Provided by: NZXT
No compensation was received for review of this product.
Price: $149.99 USD (MSRP)
With a price point of $149.99 USD, the NZXT H630 Ultra-Tower is in the Enthusiast category of computer cases.
NZXT is one of the few case companies that manages to excite with every release because not only do they introduce new designs with every release, the build quality of their products improves as well. If you stacked the NZXT H2 and the NZXT H630 side-by-side, you would be surprised how different the build quality is, almost to the point of thinking it was from a different company. It is not just the paint job that is most notably improved, but even down to the mesh used, the quality has been improved. The feature-set of the H630 also stands out as it does not seem to have any feature thrown in for the sake of having that bonus feature box checked by reviewers. Sure, there is a bonus SD-card reader but it is integrated into the front panel I/O and does not take away from the other features, unlike the HDD dock on the H2 which took up a lot of space at the top and was ultimately unnecessary to the overall theme of that case.
The sound dampening material on the H630 is also noticeably superior in quality compared to the foam used on the H2. The new material is a lot denser with a smooth top surface so dust does not easily collect (or if it does, can be easily wiped away). Gone is the heavy door that just served to slow down 5.25 device access and added unnecessary weight to the computer. Unlike the H2 and the Phantom 630, however, the H630 does not have a built-in fan controller. There is instead a fan hub similar to the one found on the Switch 810 at the back of the motherboard tray. This hub has been improved from the Switch 810, no longer mounted via Velcro but instead screwed in place, so it is a lot more stable. While a fan controller comes in handy for the default fan configuration, the hub is a lot more useful when attaching multiple fans in push-pull setups for 360mm or 280mm radiators.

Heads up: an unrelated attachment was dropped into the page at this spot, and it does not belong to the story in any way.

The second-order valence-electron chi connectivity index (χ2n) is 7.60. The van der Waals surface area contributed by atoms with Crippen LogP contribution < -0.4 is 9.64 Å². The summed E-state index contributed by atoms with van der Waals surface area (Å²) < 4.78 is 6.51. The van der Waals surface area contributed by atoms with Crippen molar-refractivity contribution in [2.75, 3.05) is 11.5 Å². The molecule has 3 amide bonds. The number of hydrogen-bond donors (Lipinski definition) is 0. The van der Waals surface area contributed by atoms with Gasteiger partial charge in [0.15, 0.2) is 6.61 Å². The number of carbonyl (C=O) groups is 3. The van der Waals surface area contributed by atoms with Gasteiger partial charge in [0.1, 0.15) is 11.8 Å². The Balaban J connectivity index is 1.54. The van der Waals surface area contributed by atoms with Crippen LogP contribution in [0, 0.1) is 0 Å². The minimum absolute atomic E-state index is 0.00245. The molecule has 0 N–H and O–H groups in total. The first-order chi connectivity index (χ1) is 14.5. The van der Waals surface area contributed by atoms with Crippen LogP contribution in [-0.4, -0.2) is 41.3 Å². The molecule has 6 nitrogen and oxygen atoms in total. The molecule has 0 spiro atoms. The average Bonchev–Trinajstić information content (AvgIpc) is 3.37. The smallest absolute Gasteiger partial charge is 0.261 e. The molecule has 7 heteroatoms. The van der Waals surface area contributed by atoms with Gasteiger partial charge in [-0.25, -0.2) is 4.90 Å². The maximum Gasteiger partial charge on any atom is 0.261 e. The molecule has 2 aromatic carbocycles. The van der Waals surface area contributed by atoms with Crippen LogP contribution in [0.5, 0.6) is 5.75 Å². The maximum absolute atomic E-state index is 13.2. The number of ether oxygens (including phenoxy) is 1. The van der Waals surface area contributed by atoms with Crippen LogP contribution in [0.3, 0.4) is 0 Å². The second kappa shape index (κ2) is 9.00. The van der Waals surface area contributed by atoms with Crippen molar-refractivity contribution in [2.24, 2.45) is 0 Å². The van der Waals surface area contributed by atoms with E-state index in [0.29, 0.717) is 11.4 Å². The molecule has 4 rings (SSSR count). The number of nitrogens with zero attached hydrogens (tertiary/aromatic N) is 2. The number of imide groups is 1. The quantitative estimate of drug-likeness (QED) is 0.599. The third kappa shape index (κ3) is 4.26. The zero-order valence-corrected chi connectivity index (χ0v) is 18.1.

Similar to the Phantom 630, the HDD cages are modular but the configuration options are slightly different and not all previous configurations are available. Since the 5.25” devices have been reduced to two in the H630, two additional 3.5” devices were added to the HDD cages. These cages can be removed entirely so that a thick 360mm radiator at the front can be installed. I am not particularly fond of the HDD cages used by the H630 however as the part of the caddy that bends when installing a 3.5” drive looks a lot more delicate than it should be and could snap if a user is not careful. For a case with otherwise impeccably machined pieces, the plastic HDD caddy structure strikes me as incongruous to the overall build quality.
Thermal performance was an initial concern on first glance because of all the narrow intake and exhaust points but the benchmarks show that, despite the elevated temperature, it is not far outside expected levels. The NZXT H630 is extremely unique in the market being an enthusiast-class case designed for silent operation so it is understandable that thermal performance would be slightly less than that of its high-air flow Phantom siblings, as concessions have to be made to lessen the noise. If lowered airflow is truly a concern, then you should look instead at the Phantom 630 as an enclosure solution. For its remarkable build quality and flexible feature-set, it is a surprise that the NZXT H630 only retails for $149.99, making it a really easy decision for me to grant it the HiTech Legion Editor’s Choice award.